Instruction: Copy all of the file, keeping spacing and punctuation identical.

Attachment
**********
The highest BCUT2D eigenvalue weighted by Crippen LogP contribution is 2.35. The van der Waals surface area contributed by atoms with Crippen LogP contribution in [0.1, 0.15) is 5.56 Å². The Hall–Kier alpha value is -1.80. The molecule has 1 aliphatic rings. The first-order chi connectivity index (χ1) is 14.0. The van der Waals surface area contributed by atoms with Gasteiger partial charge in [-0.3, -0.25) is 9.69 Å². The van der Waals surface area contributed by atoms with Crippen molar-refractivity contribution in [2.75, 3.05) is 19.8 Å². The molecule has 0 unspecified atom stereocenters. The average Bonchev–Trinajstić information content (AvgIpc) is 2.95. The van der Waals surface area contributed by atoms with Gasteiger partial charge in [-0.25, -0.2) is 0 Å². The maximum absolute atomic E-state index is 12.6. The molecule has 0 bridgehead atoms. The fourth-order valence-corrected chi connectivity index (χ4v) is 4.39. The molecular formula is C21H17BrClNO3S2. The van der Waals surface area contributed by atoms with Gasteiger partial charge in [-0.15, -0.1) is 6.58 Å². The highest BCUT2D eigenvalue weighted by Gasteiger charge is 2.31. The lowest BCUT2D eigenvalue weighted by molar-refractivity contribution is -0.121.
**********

The highest BCUT2D eigenvalue weighted by Crippen LogP contribution is 2.35. The van der Waals surface area contributed by atoms with Crippen LogP contribution in [0.1, 0.15) is 5.56 Å². The Hall–Kier alpha value is -1.80. The molecule has 1 aliphatic rings. The first-order chi connectivity index (χ1) is 14.0. The van der Waals surface area contributed by atoms with Gasteiger partial charge in [-0.3, -0.25) is 9.69 Å². The van der Waals surface area contributed by atoms with Crippen molar-refractivity contribution in [2.75, 3.05) is 19.8 Å². The molecule has 0 unspecified atom stereocenters. The average Bonchev–Trinajstić information content (AvgIpc) is 2.95. The van der Waals surface area contributed by atoms with Gasteiger partial charge in [-0.25, -0.2) is 0 Å². The maximum absolute atomic E-state index is 12.6. The molecule has 0 bridgehead atoms. The fourth-order valence-corrected chi connectivity index (χ4v) is 4.39. The molecular formula is C21H17BrClNO3S2. The van der Waals surface area contributed by atoms with Gasteiger partial charge in [-0.15, -0.1) is 6.58 Å². The highest BCUT2D eigenvalue weighted by Gasteiger charge is 2.31. The lowest BCUT2D eigenvalue weighted by molar-refractivity contribution is -0.121.